What are the limitations of IPython Notebook

The German Python forum

Post Wed Dec 10, 2014 10:29 am

Hello everybody,
Since I'm sick in bed at the moment, I have a little time to surf the Internet

A long time ago I stumbled across the IPython notebooks and today I took a closer look at the whole thing, especially from the point of view of the possible uses in computer science lessons in upper school.
My previous "workflow" of preparing lessons and creating materials is limited to a static PDF script or worksheets that I create with LaTex. Here I use various packages to include source code, create structure diagrams and display program sequences in pseudocode. That works well so far. Unfortunately, it's static.

The interactive possibilities that IPython Notebooks provide are very appealing and the documentation and source code are no longer divided into different files. My ideal idea would be that I set up an IPython notebook server in the school's local network, store the teaching materials there and keep them up-to-date via git, for example. The students can then work on their PCs with the browser over it. BYOD would also be possible, for example. However, before I start the work to rearrange everything, I have a few more questions to which I have not yet found an answer:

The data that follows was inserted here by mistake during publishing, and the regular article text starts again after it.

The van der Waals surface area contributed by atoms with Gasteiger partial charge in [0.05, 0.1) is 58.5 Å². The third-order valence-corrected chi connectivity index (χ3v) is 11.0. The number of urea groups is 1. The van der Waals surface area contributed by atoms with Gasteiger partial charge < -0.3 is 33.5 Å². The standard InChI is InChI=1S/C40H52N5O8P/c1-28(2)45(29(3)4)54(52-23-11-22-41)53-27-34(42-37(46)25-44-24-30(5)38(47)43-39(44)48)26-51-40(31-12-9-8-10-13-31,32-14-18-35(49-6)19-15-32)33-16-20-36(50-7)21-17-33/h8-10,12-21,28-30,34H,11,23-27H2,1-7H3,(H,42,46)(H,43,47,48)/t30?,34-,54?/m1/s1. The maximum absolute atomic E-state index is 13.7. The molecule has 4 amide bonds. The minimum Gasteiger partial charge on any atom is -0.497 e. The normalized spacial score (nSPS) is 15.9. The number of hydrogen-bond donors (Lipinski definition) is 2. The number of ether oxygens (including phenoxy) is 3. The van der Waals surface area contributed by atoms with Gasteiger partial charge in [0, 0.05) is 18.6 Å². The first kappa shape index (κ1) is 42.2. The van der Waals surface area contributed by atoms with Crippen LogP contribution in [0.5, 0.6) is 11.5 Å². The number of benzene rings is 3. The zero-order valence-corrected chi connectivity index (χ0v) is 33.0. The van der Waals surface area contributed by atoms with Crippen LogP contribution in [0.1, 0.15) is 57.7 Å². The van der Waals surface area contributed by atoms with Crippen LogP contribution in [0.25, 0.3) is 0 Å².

• I understood correctly that the server directory in which the notebook server is started is then released for the students and that virtually every student there would have to have their own directory with the files to be processed (or symlinks to the corresponding directories on the network drives). The independent creation of folders and files within the server directory is not possible via the web interface, or am I just too stupid to find it?
  • Has anyone already had experience with the performance? If let's say 30 students work at the same time and 2 of them produce an endless loop or use range instead of xrange? We have a terminal server, so I can always be careful and kill the processes by hand, otherwise everyone has an (un) wanted 5 minute break
  • It would be ideal if the notebook server could also be reached in the Internet, but for that I would need a dedicated server in the network, since a Python installation has to be running there, right? I would like to avoid being forwarded to the school network.
  • Are there any restrictions on the Python modules that I can't see? Running the Turtle inline would be nice, but not a must.
  • Personal assessment: How easy / difficult is the installation under Windows for laypeople? If I don't have a notebook server on the Internet, the students must also be able to read and edit the files at home. Alternatively, there is an export function from ipynb to py, so that a Python installation may also be sufficient.
  • Does anyone of you know RunestoneTools? What do you think? That goes in the same direction, but afterwards it will probably deliver static HTML and can also be published via github, a first attempt was successful.
I would appreciate your feedback! Maybe there are also tools that I haven't even seen before.